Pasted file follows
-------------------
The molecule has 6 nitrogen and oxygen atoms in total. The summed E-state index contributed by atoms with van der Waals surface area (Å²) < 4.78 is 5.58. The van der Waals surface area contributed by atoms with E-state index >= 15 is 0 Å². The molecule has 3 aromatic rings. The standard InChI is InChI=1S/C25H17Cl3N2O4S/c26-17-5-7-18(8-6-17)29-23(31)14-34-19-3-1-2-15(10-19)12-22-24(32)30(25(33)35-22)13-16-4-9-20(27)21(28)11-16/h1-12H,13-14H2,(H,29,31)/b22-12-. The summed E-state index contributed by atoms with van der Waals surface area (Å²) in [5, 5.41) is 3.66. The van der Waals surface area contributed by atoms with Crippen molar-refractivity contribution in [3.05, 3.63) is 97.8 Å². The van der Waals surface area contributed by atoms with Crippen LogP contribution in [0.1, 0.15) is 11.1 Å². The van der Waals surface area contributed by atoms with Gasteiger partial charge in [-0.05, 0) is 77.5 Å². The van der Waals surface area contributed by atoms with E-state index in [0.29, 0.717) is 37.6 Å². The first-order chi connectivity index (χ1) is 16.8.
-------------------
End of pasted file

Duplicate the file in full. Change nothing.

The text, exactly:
The molecule has 6 nitrogen and oxygen atoms in total. The summed E-state index contributed by atoms with van der Waals surface area (Å²) < 4.78 is 5.58. The van der Waals surface area contributed by atoms with E-state index >= 15 is 0 Å². The molecule has 3 aromatic rings. The standard InChI is InChI=1S/C25H17Cl3N2O4S/c26-17-5-7-18(8-6-17)29-23(31)14-34-19-3-1-2-15(10-19)12-22-24(32)30(25(33)35-22)13-16-4-9-20(27)21(28)11-16/h1-12H,13-14H2,(H,29,31)/b22-12-. The summed E-state index contributed by atoms with van der Waals surface area (Å²) in [5, 5.41) is 3.66. The van der Waals surface area contributed by atoms with Crippen molar-refractivity contribution in [3.05, 3.63) is 97.8 Å². The van der Waals surface area contributed by atoms with Crippen LogP contribution in [0.1, 0.15) is 11.1 Å². The van der Waals surface area contributed by atoms with Gasteiger partial charge in [-0.05, 0) is 77.5 Å². The van der Waals surface area contributed by atoms with E-state index in [0.29, 0.717) is 37.6 Å². The first-order chi connectivity index (χ1) is 16.8.